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EtymologyEdit

Castelnau takes its name from Castelnau-Valence, near Nimes in France: in 1691, the 10th Baron of Castelnau and St Croix, a Huguenot, fled France for England following persecution,[citation needed]and his son, Charles Boileau, settled in north Barnes and his descendants developed parts of the area. Maurice Boileau, the other son of the 10th Baron, stayed in the Castle and his descendants still live in the castle.

Castelnau means "new castle" in the Occitan language.[citation needed] Three different English pronunciations of the word "Castelnau" seem to be in current use, all differing only in the final vowel: "castle know" is more ancient, and resembles the original French vowel, "castle now" is perhaps used to match with Nassau Road in the area, and "castle gnaw" is favoured by more recent inhabitants.[citation needed]

HistoryEdit

Castelnau was developed after the opening of Hammersmith Bridge in 1827.[3]

Major Charles Lestock Boileau built Castelnau Villas (now 84–122 and 91–125 Castelnau), designed by the architect William Laxton,[3] in 1842, followed by rows of cottages called Castelnau Row, Castelnau Place and Gothic Cottages. After his death in 1889, Upper Bridge Road was renamed Castelnau.[1]

 
Castelnau Estate, Barnes

Castelnau EstateEdit

LCC Cottage estates 1918–1939
Estate name Area No of dwellings Population 1938 Population density
Pre-1914
Norbury 11 218 867 19.8 per acre (49/ha)
Old Oak 32 736 3519 23 per acre (57/ha)
Totterdown Fields 39 1262 32.4 per acre (80/ha)
Tower Gardens
White Hart Lane
98 783 5936 8 per acre (20/ha)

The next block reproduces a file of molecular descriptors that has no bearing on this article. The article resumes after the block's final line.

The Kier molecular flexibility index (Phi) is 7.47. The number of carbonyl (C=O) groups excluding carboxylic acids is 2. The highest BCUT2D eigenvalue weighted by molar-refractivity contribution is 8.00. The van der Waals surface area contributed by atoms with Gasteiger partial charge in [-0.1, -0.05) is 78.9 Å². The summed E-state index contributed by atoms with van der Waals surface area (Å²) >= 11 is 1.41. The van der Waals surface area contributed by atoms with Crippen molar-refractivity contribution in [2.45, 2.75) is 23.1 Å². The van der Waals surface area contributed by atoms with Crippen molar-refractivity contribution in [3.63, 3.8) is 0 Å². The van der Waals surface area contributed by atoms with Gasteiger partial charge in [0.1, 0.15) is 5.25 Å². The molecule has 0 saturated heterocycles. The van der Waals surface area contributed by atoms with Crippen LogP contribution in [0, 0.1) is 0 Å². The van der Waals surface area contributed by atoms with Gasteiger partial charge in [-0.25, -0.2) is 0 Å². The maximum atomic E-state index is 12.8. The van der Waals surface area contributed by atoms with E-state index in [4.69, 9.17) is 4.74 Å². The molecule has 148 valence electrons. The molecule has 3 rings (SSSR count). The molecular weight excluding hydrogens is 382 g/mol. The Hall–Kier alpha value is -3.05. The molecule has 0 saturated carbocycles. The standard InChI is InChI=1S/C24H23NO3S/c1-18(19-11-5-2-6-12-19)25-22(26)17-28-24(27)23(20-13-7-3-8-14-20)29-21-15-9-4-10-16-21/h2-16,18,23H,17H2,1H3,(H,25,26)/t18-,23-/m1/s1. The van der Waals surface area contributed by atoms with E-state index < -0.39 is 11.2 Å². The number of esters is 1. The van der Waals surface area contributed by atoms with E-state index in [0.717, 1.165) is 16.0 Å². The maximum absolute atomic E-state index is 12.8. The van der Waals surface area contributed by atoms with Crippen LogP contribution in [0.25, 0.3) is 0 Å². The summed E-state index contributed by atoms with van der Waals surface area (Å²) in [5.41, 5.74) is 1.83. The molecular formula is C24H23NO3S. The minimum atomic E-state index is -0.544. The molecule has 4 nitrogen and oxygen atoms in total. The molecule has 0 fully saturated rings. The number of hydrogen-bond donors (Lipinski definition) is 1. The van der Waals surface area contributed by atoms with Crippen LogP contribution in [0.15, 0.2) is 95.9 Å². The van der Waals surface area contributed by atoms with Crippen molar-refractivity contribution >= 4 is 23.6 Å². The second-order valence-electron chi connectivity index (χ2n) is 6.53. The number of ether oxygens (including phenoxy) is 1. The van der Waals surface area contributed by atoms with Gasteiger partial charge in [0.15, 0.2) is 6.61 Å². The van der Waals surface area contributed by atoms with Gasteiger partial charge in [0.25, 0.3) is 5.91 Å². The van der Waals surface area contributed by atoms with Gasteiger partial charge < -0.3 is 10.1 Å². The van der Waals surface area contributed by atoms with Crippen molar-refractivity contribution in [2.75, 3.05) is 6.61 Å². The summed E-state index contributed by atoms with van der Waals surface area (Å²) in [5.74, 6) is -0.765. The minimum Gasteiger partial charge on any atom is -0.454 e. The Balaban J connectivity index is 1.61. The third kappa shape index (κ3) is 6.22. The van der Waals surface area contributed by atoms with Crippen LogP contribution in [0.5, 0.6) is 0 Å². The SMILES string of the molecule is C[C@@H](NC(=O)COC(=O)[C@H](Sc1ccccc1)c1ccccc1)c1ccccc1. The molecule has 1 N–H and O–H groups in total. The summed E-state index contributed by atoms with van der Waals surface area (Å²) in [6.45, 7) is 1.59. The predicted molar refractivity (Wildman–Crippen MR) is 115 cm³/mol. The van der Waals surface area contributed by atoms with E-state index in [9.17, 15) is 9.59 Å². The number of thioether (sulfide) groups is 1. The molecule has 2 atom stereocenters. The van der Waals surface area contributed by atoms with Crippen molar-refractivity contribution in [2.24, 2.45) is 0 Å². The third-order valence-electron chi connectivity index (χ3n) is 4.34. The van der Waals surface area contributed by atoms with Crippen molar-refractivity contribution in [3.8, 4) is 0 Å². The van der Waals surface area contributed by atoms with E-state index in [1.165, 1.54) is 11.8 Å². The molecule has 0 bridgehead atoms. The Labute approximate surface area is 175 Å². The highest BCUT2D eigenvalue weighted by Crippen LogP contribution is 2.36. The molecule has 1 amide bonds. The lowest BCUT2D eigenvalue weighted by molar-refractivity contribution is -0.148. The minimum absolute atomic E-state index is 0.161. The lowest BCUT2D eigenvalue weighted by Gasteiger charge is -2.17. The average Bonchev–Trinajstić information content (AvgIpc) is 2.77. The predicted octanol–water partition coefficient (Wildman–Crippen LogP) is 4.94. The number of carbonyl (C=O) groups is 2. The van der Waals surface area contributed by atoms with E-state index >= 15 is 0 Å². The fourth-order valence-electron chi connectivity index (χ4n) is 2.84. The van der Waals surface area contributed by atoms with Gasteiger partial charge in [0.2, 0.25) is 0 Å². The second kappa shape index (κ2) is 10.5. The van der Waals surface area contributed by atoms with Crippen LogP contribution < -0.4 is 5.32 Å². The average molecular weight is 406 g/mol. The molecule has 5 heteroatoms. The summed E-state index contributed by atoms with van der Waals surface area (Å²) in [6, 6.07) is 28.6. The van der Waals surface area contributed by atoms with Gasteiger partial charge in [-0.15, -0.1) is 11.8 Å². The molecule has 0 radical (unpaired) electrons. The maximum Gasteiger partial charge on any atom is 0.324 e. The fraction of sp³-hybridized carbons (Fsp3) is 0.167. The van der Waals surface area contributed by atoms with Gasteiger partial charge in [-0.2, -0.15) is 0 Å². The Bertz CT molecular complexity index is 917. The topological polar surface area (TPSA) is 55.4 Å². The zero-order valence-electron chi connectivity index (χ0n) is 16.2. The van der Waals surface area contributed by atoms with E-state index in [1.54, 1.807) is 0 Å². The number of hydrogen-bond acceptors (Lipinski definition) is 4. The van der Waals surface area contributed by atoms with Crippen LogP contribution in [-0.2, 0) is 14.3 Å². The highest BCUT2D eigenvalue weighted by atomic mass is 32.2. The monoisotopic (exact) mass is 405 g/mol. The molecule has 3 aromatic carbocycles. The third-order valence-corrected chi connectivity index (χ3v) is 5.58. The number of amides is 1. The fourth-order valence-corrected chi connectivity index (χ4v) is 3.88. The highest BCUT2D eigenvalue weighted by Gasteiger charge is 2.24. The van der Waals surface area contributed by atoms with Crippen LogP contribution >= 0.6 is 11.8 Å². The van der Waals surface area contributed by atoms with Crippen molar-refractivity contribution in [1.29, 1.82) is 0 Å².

1919–1923
Becontree 2770 25769[a] 115652 9.3 per acre (23/ha)
Bellingham 252 2673 12004 10.6 per acre (26/ha)
Castelnau 51 644 2851 12.6 per acre (31/ha)
Dover House Estate
Roehampton Estate
147 1212 5383 8.2 per acre (20/ha)
1924–1933
Downham 600 7096 30032 11.8 per acre (29/ha)
Mottingham 202 2337 9009 11.6 per acre (29/ha)
St Helier 825 9068 39877 11 per acre (27/ha)
Watling 386 4034 19110 10.5 per acre (26/ha)
Wormholt 68 783 4078 11.5 per acre (28/ha)
1934–1939
Chingford[b] 217 1540 7.1 per acre (18/ha)
Hanwell (Ealing) 140 1587 6732 11.3 per acre (28/ha)
Headstone Lane 142 n.a 5000
Kenmore Park 58 654 2078 11.3 per acre (28/ha)
Thornhill
(Royal Borough of Greenwich)
21 380 1598 18.1 per acre (45/ha)
Whitefoot Lane (Downham) 49 n.a n.a.
Source:*Yelling, J.A. (1995). "Banishing London's slums: The interwar cottage estates" (PDF). Transactions. London and Middlesex Archeological Society. 46: 167–173. Retrieved 19 December 2016. Quotes: Rubinstein, 1991, Just like the country.
  1. ^ Source says 2589- transcription error
  2. ^ Part of a larger PRC estate around Huntsman Road


In 1926, London County Council built a cottage estate of 640 houses, called Castelnau Estate, on the site of a market garden.[4] In 1971 these passed to ownership of Richmond upon Thames Council. Many are now privately owned. Many of the roads in this estate are named after Deans of St. Paul's who had been Lords of the manor of Barnes between the 14th and 17th centuries: Everdon, Kilmington, Alderbury, Kentwode, Howsman and Stillingfleet.[1]

 
Classical housing in Castelnau

Notable buildingsEdit

Castelnau is noted for 20 pairs of exceptional classical villas which were built in 1842 by Major Boileau (see above). There are also two churches:

From around the time of World War II to 1987, the art dealership Abbott and Holder operated a gallery in the house at 73 Castelnau, which was also the home of the founder, Robert Abbott.[5]

ReferencesEdit

  1. ^ a b c The History of Castelnau, Holy Trinity Barnes, 1968
  2. ^ "Castelnau Conservation Area" (PDF). Archived from the original (PDF) on 8 June 2011. Retrieved 20 May 2010.
  3. ^ a b Bridget Cherry and Nikolaus Pevsner (1983). The Buildings of England – London 2: South. London: Penguin Books. p. 470. ISBN 0-14-0710-47-7.
  4. ^ Maisie Brown: Barnes and Mortlake Past with East Sheen, Historical Publications Ltd, ISBN 0948667 46X
  5. ^ "History of art in Barnes". Barnes Artists. Retrieved 8 February 2019.